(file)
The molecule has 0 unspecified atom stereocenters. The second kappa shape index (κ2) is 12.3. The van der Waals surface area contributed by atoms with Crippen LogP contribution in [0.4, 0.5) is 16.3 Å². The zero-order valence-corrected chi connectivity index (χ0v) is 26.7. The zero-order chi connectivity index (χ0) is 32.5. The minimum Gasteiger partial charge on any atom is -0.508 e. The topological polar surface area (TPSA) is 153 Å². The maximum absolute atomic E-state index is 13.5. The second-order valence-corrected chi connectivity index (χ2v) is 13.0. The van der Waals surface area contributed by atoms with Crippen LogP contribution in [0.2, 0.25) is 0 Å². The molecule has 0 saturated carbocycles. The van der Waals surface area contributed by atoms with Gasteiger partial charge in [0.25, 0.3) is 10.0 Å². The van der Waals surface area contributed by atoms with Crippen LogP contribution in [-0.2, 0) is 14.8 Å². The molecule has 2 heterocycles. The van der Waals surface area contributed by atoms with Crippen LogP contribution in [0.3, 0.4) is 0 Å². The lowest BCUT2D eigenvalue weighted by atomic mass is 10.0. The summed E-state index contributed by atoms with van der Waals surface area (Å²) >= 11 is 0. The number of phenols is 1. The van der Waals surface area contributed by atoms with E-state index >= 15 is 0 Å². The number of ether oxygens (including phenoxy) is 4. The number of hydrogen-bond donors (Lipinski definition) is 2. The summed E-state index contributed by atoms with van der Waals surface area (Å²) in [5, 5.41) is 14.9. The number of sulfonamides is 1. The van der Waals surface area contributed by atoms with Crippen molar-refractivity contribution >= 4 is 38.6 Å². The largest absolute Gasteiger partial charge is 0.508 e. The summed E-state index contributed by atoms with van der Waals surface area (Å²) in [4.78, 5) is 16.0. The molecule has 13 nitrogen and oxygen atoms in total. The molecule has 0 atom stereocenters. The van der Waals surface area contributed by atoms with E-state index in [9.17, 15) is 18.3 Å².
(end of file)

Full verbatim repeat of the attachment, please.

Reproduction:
The molecule has 0 unspecified atom stereocenters. The second kappa shape index (κ2) is 12.3. The van der Waals surface area contributed by atoms with Crippen LogP contribution in [0.4, 0.5) is 16.3 Å². The zero-order valence-corrected chi connectivity index (χ0v) is 26.7. The zero-order chi connectivity index (χ0) is 32.5. The minimum Gasteiger partial charge on any atom is -0.508 e. The topological polar surface area (TPSA) is 153 Å². The maximum absolute atomic E-state index is 13.5. The second-order valence-corrected chi connectivity index (χ2v) is 13.0. The van der Waals surface area contributed by atoms with Crippen LogP contribution in [0.2, 0.25) is 0 Å². The molecule has 0 saturated carbocycles. The van der Waals surface area contributed by atoms with Gasteiger partial charge in [0.25, 0.3) is 10.0 Å². The van der Waals surface area contributed by atoms with Crippen LogP contribution in [-0.2, 0) is 14.8 Å². The molecule has 2 heterocycles. The van der Waals surface area contributed by atoms with Crippen LogP contribution in [0.3, 0.4) is 0 Å². The lowest BCUT2D eigenvalue weighted by atomic mass is 10.0. The summed E-state index contributed by atoms with van der Waals surface area (Å²) >= 11 is 0. The number of phenols is 1. The van der Waals surface area contributed by atoms with E-state index >= 15 is 0 Å². The number of ether oxygens (including phenoxy) is 4. The number of hydrogen-bond donors (Lipinski definition) is 2. The summed E-state index contributed by atoms with van der Waals surface area (Å²) in [5, 5.41) is 14.9. The number of sulfonamides is 1. The van der Waals surface area contributed by atoms with Crippen molar-refractivity contribution >= 4 is 38.6 Å². The largest absolute Gasteiger partial charge is 0.508 e. The summed E-state index contributed by atoms with van der Waals surface area (Å²) in [4.78, 5) is 16.0. The molecule has 13 nitrogen and oxygen atoms in total. The molecule has 0 atom stereocenters. The van der Waals surface area contributed by atoms with E-state index in [9.17, 15) is 18.3 Å².